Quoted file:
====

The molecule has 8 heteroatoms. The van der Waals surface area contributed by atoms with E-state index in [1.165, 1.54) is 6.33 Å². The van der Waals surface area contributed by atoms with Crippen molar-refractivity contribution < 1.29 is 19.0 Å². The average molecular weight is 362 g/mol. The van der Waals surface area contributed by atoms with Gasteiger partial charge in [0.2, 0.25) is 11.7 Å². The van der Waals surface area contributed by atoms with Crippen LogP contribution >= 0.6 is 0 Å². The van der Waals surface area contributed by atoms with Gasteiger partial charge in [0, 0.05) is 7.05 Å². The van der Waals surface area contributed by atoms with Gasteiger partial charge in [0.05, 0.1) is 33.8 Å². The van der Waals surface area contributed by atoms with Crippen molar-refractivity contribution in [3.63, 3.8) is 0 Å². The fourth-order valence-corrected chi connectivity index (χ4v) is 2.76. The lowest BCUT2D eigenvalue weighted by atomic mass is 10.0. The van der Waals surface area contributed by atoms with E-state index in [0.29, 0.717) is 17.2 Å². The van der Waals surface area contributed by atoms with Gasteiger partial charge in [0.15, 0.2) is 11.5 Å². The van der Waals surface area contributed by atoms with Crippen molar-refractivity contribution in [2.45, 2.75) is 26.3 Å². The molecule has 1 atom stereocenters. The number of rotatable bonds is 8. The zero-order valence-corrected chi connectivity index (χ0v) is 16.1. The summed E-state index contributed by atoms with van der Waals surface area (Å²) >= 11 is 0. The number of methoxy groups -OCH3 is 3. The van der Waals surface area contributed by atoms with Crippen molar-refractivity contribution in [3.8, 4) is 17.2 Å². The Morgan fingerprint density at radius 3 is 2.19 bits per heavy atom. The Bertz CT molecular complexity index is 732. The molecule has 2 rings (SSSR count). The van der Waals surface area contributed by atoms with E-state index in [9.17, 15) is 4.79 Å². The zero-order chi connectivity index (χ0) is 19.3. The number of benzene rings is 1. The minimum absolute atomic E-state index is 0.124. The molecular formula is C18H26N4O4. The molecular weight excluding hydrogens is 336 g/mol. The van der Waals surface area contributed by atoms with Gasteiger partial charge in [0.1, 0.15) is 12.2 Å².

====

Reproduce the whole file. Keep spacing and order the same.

The molecule has 8 heteroatoms. The van der Waals surface area contributed by atoms with E-state index in [1.165, 1.54) is 6.33 Å². The van der Waals surface area contributed by atoms with Crippen molar-refractivity contribution < 1.29 is 19.0 Å². The average molecular weight is 362 g/mol. The van der Waals surface area contributed by atoms with Gasteiger partial charge in [0.2, 0.25) is 11.7 Å². The van der Waals surface area contributed by atoms with Crippen LogP contribution >= 0.6 is 0 Å². The van der Waals surface area contributed by atoms with Gasteiger partial charge in [0, 0.05) is 7.05 Å². The van der Waals surface area contributed by atoms with Gasteiger partial charge in [0.05, 0.1) is 33.8 Å². The van der Waals surface area contributed by atoms with Crippen molar-refractivity contribution in [3.63, 3.8) is 0 Å². The fourth-order valence-corrected chi connectivity index (χ4v) is 2.76. The lowest BCUT2D eigenvalue weighted by atomic mass is 10.0. The van der Waals surface area contributed by atoms with E-state index in [0.29, 0.717) is 17.2 Å². The van der Waals surface area contributed by atoms with Gasteiger partial charge in [0.15, 0.2) is 11.5 Å². The van der Waals surface area contributed by atoms with Crippen molar-refractivity contribution in [2.45, 2.75) is 26.3 Å². The molecule has 1 atom stereocenters. The number of rotatable bonds is 8. The zero-order valence-corrected chi connectivity index (χ0v) is 16.1. The summed E-state index contributed by atoms with van der Waals surface area (Å²) >= 11 is 0. The number of methoxy groups -OCH3 is 3. The van der Waals surface area contributed by atoms with Crippen molar-refractivity contribution in [3.8, 4) is 17.2 Å². The Morgan fingerprint density at radius 3 is 2.19 bits per heavy atom. The Bertz CT molecular complexity index is 732. The molecule has 2 rings (SSSR count). The van der Waals surface area contributed by atoms with E-state index in [9.17, 15) is 4.79 Å². The zero-order chi connectivity index (χ0) is 19.3. The number of benzene rings is 1. The minimum absolute atomic E-state index is 0.124. The molecular formula is C18H26N4O4. The molecular weight excluding hydrogens is 336 g/mol. The van der Waals surface area contributed by atoms with Gasteiger partial charge in [0.1, 0.15) is 12.2 Å².